Maladaptive and adaptive emotion regulation through music

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dc.contributor Aalto-yliopisto fi
dc.contributor Aalto University en Carlson, Emily Saarikallio, Suvi Toiviainen, Petri Bogert, Brigitte Kliuchko, Marina Brattico, Elvira 2017-05-11T06:48:29Z 2017-05-11T06:48:29Z 2015-08-26
dc.identifier.citation Carlson , E , Saarikallio , S , Toiviainen , P , Bogert , B , Kliuchko , M & Brattico , E 2015 , ' Maladaptive and adaptive emotion regulation through music : a behavioral and neuroimaging study of males and females ' FRONTIERS IN HUMAN NEUROSCIENCE , vol 9 , 466 , pp. 1-13 . DOI: 10.3389/fnhum.2015.00466 en
dc.identifier.issn 1662-5161
dc.identifier.other PURE UUID: 24eea90c-7c09-42fb-b7ad-cfc4552d2348
dc.identifier.other PURE ITEMURL:
dc.identifier.other PURE FILEURL:
dc.description.abstract Music therapists use guided affect regulation in the treatment of mood disorders. However, self-directed uses of music in affect regulation are not fully understood. Some uses of music may have negative effects on mental health, as can non music regulation strategies, such as rumination. Psychological testing and functional magnetic resonance imaging (fMRI) were used explore music listening strategies in relation to mental health. Participants (n = 123) were assessed for depression, anxiety and Neuroticism, and uses of Music in Mood Regulation (MMR). Neural responses to music were measured in the medial prefrontal cortex (mPFC) in a subset of participants (n = 56). Discharge, using music to express negative emotions, related to increased anxiety and Neuroticism in all participants and particularly in males. Males high in Discharge showed decreased activity of mPFC during music listening compared with those using less Discharge. Females high in Diversion, using music to distract from negative emotions, showed more mPFC activity than females using less Diversion. These results suggest that the use of Discharge strategy can be associated with maladaptive patterns of emotional regulation, and may even have long-term negative effects on mental health. This finding has real-world applications in psychotherapy and particularly in clinical music therapy. en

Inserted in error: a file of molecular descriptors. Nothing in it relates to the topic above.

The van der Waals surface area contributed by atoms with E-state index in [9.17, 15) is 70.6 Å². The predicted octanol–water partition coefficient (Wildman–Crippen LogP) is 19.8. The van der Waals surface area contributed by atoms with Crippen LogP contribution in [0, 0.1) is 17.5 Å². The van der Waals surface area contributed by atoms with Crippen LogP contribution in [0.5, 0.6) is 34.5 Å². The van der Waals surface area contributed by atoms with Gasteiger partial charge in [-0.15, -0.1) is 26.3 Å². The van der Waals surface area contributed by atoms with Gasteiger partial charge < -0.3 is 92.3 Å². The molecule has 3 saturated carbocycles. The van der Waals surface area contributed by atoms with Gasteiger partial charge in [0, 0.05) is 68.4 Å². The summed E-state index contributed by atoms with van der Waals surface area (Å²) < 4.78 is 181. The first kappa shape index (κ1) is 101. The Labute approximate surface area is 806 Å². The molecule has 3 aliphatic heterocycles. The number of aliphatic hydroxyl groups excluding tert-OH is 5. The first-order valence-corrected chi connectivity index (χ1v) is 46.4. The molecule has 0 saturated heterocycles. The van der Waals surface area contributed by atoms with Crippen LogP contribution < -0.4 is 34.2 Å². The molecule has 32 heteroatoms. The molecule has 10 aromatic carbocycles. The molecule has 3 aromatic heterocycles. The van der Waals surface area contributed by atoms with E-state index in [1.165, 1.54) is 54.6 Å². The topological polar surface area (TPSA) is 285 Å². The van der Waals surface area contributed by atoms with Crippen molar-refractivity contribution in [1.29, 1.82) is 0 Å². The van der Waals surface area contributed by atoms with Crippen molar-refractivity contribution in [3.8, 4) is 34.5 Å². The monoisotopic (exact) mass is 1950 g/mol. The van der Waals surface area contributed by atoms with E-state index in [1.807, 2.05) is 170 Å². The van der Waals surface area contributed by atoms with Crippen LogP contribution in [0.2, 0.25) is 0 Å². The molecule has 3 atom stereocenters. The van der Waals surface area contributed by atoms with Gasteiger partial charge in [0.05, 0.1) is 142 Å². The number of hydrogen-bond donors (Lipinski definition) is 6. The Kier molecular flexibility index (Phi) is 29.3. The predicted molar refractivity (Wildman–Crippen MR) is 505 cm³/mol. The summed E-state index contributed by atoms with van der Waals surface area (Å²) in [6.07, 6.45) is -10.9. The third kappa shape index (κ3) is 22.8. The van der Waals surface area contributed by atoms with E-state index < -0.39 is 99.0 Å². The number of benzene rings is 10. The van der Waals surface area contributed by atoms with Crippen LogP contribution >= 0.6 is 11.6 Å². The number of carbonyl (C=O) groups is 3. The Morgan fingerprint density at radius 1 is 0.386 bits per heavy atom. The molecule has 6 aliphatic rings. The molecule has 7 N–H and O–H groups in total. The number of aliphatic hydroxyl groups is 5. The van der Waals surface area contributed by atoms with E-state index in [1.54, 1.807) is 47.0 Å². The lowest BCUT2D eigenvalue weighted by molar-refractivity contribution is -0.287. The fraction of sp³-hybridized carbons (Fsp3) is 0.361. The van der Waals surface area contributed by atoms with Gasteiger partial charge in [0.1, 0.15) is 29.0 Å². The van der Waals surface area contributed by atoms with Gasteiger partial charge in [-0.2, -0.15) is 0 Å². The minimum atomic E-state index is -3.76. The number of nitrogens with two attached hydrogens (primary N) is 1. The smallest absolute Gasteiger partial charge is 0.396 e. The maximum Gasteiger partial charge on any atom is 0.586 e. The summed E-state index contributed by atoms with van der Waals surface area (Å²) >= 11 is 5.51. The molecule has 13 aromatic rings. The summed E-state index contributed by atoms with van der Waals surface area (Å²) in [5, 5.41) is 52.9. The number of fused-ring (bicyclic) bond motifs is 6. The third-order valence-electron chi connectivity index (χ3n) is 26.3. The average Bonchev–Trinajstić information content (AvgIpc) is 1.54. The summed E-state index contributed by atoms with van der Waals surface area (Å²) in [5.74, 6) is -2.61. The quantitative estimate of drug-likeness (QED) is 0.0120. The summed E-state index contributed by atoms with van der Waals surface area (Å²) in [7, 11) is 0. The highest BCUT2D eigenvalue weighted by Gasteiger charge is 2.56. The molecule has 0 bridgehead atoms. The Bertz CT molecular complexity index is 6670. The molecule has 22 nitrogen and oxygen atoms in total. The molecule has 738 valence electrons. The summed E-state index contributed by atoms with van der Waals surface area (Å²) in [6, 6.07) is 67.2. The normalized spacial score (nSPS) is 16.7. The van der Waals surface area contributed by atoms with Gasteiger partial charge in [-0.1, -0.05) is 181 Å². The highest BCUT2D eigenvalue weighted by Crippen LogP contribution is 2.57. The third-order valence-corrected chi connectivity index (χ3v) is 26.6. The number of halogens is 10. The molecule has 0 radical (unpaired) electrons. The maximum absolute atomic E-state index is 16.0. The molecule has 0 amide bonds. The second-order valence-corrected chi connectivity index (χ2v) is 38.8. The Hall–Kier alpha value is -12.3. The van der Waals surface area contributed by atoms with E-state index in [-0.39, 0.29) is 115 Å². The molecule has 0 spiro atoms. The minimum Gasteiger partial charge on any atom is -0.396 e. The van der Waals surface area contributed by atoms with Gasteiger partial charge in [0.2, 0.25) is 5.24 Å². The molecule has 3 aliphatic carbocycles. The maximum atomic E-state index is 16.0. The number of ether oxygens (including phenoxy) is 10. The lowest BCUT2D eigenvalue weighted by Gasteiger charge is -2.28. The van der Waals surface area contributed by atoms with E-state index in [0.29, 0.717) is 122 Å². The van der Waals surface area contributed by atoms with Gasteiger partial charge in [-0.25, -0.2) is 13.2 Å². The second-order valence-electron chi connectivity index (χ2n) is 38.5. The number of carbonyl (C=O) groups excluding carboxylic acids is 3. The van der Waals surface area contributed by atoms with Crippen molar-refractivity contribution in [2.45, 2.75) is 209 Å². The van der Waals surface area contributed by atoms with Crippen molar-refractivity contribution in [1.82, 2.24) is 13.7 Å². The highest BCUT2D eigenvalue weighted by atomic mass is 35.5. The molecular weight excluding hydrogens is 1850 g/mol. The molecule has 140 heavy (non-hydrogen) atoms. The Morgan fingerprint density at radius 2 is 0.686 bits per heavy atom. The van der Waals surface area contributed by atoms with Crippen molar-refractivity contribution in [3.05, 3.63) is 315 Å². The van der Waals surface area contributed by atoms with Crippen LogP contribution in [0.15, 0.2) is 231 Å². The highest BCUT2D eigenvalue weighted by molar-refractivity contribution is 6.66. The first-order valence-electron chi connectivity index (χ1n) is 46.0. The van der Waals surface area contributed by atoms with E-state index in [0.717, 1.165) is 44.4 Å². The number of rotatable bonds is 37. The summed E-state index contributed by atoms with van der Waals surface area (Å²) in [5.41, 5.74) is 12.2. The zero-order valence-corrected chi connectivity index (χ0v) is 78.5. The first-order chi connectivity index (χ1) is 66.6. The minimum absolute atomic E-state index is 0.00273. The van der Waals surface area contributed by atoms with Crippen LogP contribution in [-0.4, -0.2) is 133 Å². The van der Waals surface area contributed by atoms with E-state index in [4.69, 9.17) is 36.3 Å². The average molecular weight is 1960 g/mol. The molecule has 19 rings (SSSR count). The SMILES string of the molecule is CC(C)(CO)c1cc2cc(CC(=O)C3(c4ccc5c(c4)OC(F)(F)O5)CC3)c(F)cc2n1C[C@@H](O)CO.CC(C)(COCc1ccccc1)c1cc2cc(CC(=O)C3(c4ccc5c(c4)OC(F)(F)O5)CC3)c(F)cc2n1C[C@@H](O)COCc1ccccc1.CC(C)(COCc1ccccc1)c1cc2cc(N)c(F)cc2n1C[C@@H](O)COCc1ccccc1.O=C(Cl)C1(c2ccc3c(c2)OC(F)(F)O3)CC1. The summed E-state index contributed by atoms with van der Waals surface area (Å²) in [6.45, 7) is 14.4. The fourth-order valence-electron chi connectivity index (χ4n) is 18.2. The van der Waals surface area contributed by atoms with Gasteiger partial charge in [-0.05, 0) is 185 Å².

dc.format.extent 13
dc.format.extent 1-13
dc.format.mimetype application/pdf
dc.language.iso en en
dc.relation.ispartofseries FRONTIERS IN HUMAN NEUROSCIENCE en
dc.relation.ispartofseries Volume 9 en
dc.rights openAccess en
dc.subject.other 3112 Neurosciences en
dc.title Maladaptive and adaptive emotion regulation through music en
dc.type A1 Alkuperäisartikkeli tieteellisessä aikakauslehdessä fi
dc.description.version Peer reviewed en
dc.contributor.department Department of Neuroscience and Biomedical Engineering
dc.subject.keyword music
dc.subject.keyword emotion regulation
dc.subject.keyword fMRI
dc.subject.keyword prefrontal cortex
dc.subject.keyword gender differences
dc.subject.keyword mental health
dc.subject.keyword HEAVY-METAL MUSIC
dc.subject.keyword GENDER-DIFFERENCES
dc.subject.keyword DEPRESSIVE SYMPTOMS
dc.subject.keyword PSYCHIATRIC-PATIENTS
dc.subject.keyword INTERFERON-ALPHA
dc.subject.keyword MOOD REGULATION
dc.subject.keyword SELF-REGULATION
dc.subject.keyword DOUBLE-BLIND
dc.subject.keyword 3112 Neurosciences
dc.identifier.urn URN:NBN:fi:aalto-201705113847
dc.identifier.doi 10.3389/fnhum.2015.00466
dc.type.version publishedVersion

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